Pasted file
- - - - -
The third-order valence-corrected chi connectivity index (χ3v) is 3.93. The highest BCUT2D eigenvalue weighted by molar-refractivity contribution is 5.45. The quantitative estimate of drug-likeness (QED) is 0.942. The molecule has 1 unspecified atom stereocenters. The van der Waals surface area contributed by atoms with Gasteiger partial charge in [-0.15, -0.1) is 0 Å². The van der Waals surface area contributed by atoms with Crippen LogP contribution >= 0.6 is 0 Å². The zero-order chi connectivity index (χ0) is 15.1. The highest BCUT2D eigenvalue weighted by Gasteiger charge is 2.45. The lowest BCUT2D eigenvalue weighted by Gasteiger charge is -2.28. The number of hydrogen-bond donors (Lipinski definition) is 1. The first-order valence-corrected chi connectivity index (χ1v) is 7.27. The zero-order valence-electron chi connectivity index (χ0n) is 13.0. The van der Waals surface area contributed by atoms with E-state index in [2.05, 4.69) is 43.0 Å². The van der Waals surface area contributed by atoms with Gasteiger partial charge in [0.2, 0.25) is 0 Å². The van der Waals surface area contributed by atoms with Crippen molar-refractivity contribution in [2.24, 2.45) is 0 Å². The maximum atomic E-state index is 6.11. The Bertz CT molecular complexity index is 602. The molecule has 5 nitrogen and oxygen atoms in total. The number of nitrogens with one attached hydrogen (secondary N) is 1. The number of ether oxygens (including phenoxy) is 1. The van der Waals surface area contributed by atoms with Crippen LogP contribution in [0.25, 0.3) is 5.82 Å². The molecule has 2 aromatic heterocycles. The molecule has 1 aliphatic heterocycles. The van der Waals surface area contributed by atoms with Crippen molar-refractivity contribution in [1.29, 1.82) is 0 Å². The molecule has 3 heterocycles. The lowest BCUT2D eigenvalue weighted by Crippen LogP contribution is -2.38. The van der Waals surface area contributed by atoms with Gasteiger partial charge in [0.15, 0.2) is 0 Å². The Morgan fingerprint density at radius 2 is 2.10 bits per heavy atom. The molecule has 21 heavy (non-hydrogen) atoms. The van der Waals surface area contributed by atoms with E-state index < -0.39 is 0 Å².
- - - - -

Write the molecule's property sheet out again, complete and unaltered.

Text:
The third-order valence-corrected chi connectivity index (χ3v) is 3.93. The highest BCUT2D eigenvalue weighted by molar-refractivity contribution is 5.45. The quantitative estimate of drug-likeness (QED) is 0.942. The molecule has 1 unspecified atom stereocenters. The van der Waals surface area contributed by atoms with Gasteiger partial charge in [-0.15, -0.1) is 0 Å². The van der Waals surface area contributed by atoms with Crippen LogP contribution >= 0.6 is 0 Å². The zero-order chi connectivity index (χ0) is 15.1. The highest BCUT2D eigenvalue weighted by Gasteiger charge is 2.45. The lowest BCUT2D eigenvalue weighted by Gasteiger charge is -2.28. The number of hydrogen-bond donors (Lipinski definition) is 1. The first-order valence-corrected chi connectivity index (χ1v) is 7.27. The zero-order valence-electron chi connectivity index (χ0n) is 13.0. The van der Waals surface area contributed by atoms with E-state index in [2.05, 4.69) is 43.0 Å². The van der Waals surface area contributed by atoms with Gasteiger partial charge in [0.2, 0.25) is 0 Å². The van der Waals surface area contributed by atoms with Crippen molar-refractivity contribution in [2.24, 2.45) is 0 Å². The maximum atomic E-state index is 6.11. The Bertz CT molecular complexity index is 602. The molecule has 5 nitrogen and oxygen atoms in total. The number of nitrogens with one attached hydrogen (secondary N) is 1. The number of ether oxygens (including phenoxy) is 1. The van der Waals surface area contributed by atoms with Crippen LogP contribution in [0.25, 0.3) is 5.82 Å². The molecule has 2 aromatic heterocycles. The molecule has 1 aliphatic heterocycles. The van der Waals surface area contributed by atoms with Crippen molar-refractivity contribution in [1.29, 1.82) is 0 Å². The molecule has 3 heterocycles. The lowest BCUT2D eigenvalue weighted by Crippen LogP contribution is -2.38. The van der Waals surface area contributed by atoms with Gasteiger partial charge in [0.15, 0.2) is 0 Å². The Morgan fingerprint density at radius 2 is 2.10 bits per heavy atom. The molecule has 21 heavy (non-hydrogen) atoms. The van der Waals surface area contributed by atoms with E-state index < -0.39 is 0 Å².